Note: This short history of
the Pittsburgh Railways Company will cover the bus operations of the company, not the rail
operations which are very well documented by others. The bus operations of PRCo tended to
be ignored by other sites but the bus side is important in understanding the overall operation of the
company and in how Port Authority Transit is structured.
The largest and most well
known of the PAT acquisitions was the Pittsburgh Railways Company (PRCo). This was the
first company to be acquired by PAT, however, it also took the longest time to actually
complete due to being tied up in court for a number of years.
PRCo bus operations traces
itself back January 31, 1925 when it successfully purchased the Pittsburgh Auto Transit Co
(PATC). When formed, the new bus operation was called the Pittsburgh Motor Coach Company
(PMCC) and was a subsidiary of PRCo. This operation started out with the 3 PATC routes and
3 new routes approved by the Pennsylvania Public Service Commission although only 4 were
ran. at first.
The original PATC routes were
set up as supplements to the rail lines and not as direct competition even though they
went into Downtown. The PMCC seemed to like this set up as it also set its new routes up
in the same manner. Most of the the PMCC routes at this time were considered deluxe
service and had a premium 25 cent fare structure. Only one of the original routes ran with
the 10 cent trolley fare and was quickly abandoned due to poor ridership. The routes
tended to be set up along busy trolley lines and crisscrossed the line to serve the nearby
residential areas. The original routes were all in the East End of the City. It wasn't
until 1927 until the first non-east route was implemented and this was to Mt. Lebanon.
Between 1925 and 1932, PMCC
instituted 21 new routes. Some were Sunday/holiday only routes and one was a sightseeing
route. Not one of these routes replaced a trolley line. Also not one feeder route had been
implemented until May 25, 1932 when the first feeder route was instituted from McKees
Rocks to the North Side with a streetcar fare and transfer privileges. 1932 also saw the
first rail to bus conversion which was the route 33 car line which became the 101 bus line
to Mt. Washington. This rail line was little used and a prime candidate for conversion as
the route 40 car line to Mt. Washington was much faster.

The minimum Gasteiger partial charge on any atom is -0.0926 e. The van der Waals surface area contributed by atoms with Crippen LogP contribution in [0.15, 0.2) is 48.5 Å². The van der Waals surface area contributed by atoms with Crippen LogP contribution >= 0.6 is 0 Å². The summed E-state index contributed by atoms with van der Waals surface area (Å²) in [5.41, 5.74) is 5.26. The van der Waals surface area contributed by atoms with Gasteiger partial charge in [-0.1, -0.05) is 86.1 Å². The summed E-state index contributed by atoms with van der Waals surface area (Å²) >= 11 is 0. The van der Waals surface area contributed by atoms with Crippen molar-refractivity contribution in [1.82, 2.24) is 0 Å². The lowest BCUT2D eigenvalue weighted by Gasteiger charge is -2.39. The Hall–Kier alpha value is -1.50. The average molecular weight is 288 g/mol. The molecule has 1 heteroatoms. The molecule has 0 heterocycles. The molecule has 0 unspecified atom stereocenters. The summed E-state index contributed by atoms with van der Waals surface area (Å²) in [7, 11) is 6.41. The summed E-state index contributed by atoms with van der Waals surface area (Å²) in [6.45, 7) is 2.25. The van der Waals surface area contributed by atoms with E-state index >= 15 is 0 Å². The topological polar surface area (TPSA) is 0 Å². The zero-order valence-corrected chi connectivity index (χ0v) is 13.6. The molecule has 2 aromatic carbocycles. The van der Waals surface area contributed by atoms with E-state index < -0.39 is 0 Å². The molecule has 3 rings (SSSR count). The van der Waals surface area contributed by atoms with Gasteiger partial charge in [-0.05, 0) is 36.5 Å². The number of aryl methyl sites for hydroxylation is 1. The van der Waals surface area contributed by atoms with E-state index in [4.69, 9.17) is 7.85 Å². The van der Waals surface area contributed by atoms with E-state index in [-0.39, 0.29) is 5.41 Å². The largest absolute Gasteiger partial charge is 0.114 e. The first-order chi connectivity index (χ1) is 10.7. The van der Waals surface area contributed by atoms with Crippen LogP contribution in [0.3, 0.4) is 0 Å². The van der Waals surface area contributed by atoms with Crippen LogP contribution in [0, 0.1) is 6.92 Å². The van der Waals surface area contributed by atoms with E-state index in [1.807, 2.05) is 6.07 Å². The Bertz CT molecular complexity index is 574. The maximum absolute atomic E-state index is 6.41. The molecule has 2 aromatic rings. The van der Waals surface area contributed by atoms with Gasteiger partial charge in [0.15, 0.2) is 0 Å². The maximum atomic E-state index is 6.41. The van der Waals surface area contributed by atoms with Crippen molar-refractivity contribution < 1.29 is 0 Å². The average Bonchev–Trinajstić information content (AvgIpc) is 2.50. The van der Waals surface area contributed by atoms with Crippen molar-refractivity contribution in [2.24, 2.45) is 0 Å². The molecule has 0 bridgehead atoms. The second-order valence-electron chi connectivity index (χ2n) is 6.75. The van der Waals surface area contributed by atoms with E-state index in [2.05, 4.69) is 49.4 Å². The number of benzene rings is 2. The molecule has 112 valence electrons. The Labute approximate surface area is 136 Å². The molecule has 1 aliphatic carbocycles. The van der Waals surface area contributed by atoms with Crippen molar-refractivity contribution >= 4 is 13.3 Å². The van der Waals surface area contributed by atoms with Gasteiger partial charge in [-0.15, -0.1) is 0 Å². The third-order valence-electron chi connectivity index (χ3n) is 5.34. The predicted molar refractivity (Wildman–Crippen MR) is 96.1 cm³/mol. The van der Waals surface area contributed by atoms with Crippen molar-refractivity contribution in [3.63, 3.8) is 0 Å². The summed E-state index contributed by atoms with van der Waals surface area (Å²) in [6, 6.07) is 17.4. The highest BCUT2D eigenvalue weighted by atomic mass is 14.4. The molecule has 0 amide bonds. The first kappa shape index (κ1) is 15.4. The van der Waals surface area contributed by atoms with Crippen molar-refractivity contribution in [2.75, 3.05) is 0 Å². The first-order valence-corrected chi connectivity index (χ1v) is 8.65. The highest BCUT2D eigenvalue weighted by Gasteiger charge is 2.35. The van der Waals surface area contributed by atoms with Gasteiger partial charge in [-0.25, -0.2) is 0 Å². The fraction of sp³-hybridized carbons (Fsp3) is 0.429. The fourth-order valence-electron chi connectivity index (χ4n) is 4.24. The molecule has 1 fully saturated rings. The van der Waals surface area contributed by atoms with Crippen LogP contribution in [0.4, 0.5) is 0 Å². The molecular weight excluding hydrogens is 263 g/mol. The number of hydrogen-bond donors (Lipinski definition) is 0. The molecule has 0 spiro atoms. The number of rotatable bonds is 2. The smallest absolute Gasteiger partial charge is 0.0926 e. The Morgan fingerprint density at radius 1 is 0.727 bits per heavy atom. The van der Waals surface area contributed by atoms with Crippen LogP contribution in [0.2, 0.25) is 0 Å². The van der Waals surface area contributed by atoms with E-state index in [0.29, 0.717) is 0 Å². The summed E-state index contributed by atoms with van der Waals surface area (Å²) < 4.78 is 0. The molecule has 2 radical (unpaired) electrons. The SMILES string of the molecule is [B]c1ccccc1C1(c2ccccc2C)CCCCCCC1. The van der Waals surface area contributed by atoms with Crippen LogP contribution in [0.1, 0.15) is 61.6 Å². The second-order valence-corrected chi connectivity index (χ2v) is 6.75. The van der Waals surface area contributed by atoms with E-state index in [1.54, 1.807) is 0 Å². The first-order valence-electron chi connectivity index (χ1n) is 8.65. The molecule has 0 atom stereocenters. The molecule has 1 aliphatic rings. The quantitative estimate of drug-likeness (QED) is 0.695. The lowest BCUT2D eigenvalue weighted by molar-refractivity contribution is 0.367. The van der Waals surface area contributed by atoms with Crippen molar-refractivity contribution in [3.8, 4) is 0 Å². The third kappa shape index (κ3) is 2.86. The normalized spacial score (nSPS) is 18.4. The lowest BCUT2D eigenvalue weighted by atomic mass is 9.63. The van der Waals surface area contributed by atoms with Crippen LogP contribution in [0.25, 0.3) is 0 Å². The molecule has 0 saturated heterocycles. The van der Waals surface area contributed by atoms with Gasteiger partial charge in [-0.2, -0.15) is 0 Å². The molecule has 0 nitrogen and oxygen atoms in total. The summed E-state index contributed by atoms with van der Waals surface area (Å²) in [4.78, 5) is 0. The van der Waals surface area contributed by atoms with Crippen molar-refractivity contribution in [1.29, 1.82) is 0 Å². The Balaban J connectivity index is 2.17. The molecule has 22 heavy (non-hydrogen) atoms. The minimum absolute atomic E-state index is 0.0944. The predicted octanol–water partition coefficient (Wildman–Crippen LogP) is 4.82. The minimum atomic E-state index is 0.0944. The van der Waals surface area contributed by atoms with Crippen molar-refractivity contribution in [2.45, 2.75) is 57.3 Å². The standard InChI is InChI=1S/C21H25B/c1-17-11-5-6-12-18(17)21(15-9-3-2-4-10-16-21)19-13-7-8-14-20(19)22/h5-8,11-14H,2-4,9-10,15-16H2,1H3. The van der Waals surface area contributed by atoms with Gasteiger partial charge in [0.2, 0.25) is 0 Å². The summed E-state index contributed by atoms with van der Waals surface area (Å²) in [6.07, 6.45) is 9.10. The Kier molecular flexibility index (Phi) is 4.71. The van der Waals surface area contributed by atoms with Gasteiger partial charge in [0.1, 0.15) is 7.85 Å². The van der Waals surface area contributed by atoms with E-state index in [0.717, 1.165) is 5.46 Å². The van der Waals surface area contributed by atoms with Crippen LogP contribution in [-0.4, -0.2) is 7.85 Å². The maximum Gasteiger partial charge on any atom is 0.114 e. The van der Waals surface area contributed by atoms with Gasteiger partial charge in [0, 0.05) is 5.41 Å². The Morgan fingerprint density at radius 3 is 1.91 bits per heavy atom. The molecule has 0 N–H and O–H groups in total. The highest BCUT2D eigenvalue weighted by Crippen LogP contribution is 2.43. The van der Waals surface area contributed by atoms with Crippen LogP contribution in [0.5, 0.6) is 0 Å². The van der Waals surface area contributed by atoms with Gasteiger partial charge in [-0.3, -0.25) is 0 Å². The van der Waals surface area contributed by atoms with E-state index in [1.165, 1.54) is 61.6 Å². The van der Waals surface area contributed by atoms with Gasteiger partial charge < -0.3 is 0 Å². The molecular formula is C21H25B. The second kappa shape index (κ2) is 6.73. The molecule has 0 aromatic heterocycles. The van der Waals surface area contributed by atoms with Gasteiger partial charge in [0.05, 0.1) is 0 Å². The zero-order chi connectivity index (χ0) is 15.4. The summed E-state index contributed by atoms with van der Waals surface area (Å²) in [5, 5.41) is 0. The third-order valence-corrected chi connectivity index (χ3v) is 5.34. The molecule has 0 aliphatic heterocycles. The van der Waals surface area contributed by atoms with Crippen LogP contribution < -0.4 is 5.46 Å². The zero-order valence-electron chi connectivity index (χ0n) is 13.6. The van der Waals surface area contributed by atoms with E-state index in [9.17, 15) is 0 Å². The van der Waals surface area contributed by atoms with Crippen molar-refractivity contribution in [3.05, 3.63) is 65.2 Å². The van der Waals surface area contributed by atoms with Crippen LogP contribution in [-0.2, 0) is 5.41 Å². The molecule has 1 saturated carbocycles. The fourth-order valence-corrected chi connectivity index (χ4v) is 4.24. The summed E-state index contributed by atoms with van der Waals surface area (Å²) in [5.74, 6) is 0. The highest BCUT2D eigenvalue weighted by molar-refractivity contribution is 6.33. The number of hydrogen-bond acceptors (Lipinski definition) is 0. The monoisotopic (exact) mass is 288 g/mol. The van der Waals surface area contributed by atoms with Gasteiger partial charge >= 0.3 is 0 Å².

PMCC continued to expand
deluxe route bus system until 1937. A ruling caused by the City of Pittsburgh Council, and
upheld by the PUC, cut fares on these routes to 15 cents. At this time, the PMCC retired
the deluxe buses in favor of less expensive standard transit buses and the existing deluxe
routes were renamed from "deluxe" to "through routes" with a nickel
higher fare than the trolleys had.
At the time PRCo was starting
to modernize its trolley fleet with PCC streetcars, PMCC was looking towards trolley
coaches. A demonstration loop around the Gulf Building in Downtown was put up and a demo
Twin trolley coach was put in service in September of 1936. This demonstration project
failed for a number of reasons. Primarily it was the fact that the PCC's could use the
existing infrastructure and thereby reducing capital costs. Also the management of PRCo
and the public literally fell in love with the new PCC design. It is also reported that
the Belgium brick streets of the area proved a very rough ride in the trolley coach.
Pittsburgh was perhaps the shortest lived trolley coach operation in the nation, lasting
only a few weeks.
By the time PRCo received
its last order of streetcars in 1949, political pressures were coming down on the company
to start converting routes over to bus operations. A few insignificant low ridership
routes were converted over but no major rail routes were converted. Plans were in place as
far back as 1941 to convert some rail routes over but these routes held on until the early
A major company
reorganization took place in 1951 when the Philadelphia Company was forced, by the PUC, to
divest itself of transit and gas holdings. The Philadelphia Company was trustee for PRCo
and PMCC at the time. The reorganization included the merging of PRCo and the PMCC into
one company which retained the PRCo name. The PMCC was now the Motor Coach Division of
PRCo and remained that way up to the PAT takeover.
some companies in Pittsburgh favored and were known for certain buses, PRCo was most known
for its Brills, primarily the 1948 C-27 model that they had many of. Many systems in the
country that had them, didn't like the C-27, PRCo liked them as they worked well with
narrow winding roads of the Pittsburgh area. PRCo removed what were called turning blocks
on the C-27's so they could make extremely tight turns which is one reason these buses
were liked by operators. They also operated larger Brill C-31 and C-36 buses along with
September 2, 1952 marked the
largest rail to bus conversion in PRCo history. This was when the Etna and Millvale